Written by Tim Clancy
During Ottoman times a small village in the Bjelašnica highlands had to face its own demons. There were rumours of a dragon-like creature roaming the foothills of Obalj Mountain. Some shepherds swore they saw it, others claimed to have lost sheep to the creature. The villagers were panic-stricken. The local Muslim priest (hodža) decided to go and find this dragon. He expected to find nothing but asked the villagers to pray for him while he was gone. For days there was no sign of the hodža and the scared villagers diligently prayed. Then, as rumour has it, the hodža met the beast just above the shepherds’ summer huts. He too used prayer as his main weapon, and in an instant the dragon was frozen in stone on top of the mountain. The hodža returned with news that he had defeated the dragon. He gave credit to the faith and prayers of the villagers for his impossible victory and named the village Umoljani, meaning ‘Of the prayers’. On a peak just above the village of Umoljani is a rock formation that very much resembles a dragon.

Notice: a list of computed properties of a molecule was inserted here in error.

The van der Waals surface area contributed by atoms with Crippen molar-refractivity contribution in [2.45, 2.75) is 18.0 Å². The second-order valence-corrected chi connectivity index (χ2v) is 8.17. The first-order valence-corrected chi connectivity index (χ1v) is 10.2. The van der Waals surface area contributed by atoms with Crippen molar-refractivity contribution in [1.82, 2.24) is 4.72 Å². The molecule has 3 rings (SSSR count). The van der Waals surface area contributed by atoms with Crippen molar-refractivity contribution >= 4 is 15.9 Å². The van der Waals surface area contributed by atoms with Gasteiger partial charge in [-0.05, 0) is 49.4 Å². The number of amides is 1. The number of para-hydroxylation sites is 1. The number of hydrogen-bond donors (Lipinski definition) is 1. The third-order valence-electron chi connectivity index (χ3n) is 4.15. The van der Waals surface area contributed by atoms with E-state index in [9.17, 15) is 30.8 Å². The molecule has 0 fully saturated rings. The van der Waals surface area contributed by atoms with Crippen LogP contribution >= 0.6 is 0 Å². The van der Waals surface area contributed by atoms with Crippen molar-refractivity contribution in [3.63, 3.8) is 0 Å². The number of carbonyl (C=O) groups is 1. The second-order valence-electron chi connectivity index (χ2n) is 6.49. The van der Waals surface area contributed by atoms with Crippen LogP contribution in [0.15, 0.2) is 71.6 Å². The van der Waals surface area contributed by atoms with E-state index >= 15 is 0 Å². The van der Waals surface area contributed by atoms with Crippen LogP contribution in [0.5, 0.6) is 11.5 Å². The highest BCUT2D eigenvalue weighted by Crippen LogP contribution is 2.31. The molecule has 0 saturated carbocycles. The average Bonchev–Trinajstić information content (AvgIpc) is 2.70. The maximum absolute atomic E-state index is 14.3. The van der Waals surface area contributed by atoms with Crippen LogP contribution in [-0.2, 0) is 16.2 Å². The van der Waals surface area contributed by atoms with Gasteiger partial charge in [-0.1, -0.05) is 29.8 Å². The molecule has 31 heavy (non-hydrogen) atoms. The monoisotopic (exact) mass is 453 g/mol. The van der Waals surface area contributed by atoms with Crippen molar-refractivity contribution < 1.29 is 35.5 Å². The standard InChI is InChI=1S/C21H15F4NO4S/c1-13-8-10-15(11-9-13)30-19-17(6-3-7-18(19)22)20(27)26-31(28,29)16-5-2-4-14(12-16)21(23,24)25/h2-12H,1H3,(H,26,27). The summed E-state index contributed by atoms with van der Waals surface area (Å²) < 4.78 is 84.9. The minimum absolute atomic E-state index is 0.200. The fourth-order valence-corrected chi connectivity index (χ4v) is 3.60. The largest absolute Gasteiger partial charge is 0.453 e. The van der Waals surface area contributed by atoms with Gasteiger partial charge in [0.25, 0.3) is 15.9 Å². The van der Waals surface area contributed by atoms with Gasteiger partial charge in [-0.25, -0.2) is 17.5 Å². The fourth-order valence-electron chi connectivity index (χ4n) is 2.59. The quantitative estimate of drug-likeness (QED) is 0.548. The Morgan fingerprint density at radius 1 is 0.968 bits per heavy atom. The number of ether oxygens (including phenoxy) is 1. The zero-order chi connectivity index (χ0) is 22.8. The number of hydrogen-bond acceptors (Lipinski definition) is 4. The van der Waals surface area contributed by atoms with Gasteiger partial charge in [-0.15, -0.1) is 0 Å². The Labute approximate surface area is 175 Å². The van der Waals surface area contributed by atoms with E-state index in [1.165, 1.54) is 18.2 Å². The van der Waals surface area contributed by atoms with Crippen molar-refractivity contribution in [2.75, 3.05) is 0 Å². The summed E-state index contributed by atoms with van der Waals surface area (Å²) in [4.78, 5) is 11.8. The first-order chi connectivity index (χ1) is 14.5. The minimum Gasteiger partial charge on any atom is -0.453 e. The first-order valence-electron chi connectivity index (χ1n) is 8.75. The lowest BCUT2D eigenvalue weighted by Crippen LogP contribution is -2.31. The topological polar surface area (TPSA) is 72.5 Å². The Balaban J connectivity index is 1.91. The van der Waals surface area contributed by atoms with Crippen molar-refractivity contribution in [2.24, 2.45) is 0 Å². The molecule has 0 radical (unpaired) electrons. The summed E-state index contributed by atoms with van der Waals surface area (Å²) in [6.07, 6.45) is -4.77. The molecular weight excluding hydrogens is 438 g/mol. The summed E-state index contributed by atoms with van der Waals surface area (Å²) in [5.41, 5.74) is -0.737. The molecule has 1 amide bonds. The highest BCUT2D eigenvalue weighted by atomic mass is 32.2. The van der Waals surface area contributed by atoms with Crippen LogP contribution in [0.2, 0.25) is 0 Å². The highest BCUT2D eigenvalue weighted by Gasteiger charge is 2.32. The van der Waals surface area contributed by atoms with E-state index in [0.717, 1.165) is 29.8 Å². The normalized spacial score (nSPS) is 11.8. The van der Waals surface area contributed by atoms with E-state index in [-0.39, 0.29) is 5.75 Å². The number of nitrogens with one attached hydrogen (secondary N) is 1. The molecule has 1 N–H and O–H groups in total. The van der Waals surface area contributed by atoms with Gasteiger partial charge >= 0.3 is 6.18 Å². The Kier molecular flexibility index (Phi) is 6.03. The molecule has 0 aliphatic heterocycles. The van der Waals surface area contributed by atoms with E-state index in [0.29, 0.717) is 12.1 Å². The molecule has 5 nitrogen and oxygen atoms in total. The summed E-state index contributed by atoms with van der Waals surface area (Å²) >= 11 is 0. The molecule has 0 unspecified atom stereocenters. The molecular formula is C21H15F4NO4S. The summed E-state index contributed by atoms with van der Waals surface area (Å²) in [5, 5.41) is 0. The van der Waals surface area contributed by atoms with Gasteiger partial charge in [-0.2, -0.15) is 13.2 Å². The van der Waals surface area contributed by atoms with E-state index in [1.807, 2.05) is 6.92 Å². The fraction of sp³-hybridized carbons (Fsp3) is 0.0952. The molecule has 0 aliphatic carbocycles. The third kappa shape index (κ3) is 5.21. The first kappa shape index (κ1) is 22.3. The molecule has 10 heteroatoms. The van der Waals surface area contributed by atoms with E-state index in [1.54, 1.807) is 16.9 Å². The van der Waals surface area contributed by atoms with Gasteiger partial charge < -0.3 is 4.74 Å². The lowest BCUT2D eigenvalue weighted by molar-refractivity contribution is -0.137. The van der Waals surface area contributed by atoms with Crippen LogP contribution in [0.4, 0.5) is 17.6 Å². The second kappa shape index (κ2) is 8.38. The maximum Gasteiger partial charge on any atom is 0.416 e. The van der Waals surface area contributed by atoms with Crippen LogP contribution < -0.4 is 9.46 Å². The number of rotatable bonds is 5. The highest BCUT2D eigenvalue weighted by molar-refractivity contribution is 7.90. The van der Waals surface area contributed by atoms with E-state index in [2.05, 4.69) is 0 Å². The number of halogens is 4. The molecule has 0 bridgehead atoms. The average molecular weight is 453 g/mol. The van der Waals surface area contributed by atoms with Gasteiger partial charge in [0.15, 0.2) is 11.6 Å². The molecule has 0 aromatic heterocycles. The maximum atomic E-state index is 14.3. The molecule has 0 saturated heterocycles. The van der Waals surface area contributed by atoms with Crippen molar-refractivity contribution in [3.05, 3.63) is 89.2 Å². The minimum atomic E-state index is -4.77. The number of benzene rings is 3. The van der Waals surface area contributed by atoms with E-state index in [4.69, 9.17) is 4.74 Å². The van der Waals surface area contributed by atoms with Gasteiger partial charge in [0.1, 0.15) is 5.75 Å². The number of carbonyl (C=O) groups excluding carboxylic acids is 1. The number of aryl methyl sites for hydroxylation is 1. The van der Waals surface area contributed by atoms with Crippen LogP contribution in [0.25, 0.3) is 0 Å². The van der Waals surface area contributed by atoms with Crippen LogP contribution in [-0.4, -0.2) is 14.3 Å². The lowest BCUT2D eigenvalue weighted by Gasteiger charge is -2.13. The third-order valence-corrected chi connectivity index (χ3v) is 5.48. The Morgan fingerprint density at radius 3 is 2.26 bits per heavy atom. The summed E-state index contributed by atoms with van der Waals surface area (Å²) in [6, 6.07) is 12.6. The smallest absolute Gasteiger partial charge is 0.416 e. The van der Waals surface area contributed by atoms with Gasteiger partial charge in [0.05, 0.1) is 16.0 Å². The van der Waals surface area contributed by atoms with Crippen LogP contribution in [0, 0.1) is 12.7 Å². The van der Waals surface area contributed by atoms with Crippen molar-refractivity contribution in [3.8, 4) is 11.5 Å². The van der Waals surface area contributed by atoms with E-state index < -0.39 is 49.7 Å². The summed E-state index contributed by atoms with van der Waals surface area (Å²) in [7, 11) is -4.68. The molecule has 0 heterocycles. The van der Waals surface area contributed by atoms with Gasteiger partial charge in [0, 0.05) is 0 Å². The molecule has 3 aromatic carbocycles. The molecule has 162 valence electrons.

Umoljani, with its mosque, during the winter © Martin Brož
During the last war the entire village was destroyed with the exception of the mosque. The story goes that before the war a Serbian commander’s son was sick and none of the doctors could heal him or even diagnose the problem. He heard of a powerful hodža in the village of Umoljani and brought his son there. The hodža miraculously healed the ailing boy in the mosque. Several years later, when the Serbian military burnt down the village, the commander was the father of the healed boy – and out of superstition, guilt or who knows what, the mosque was spared and is the only remaining mosque of that type on Bjelašnica Mountain.
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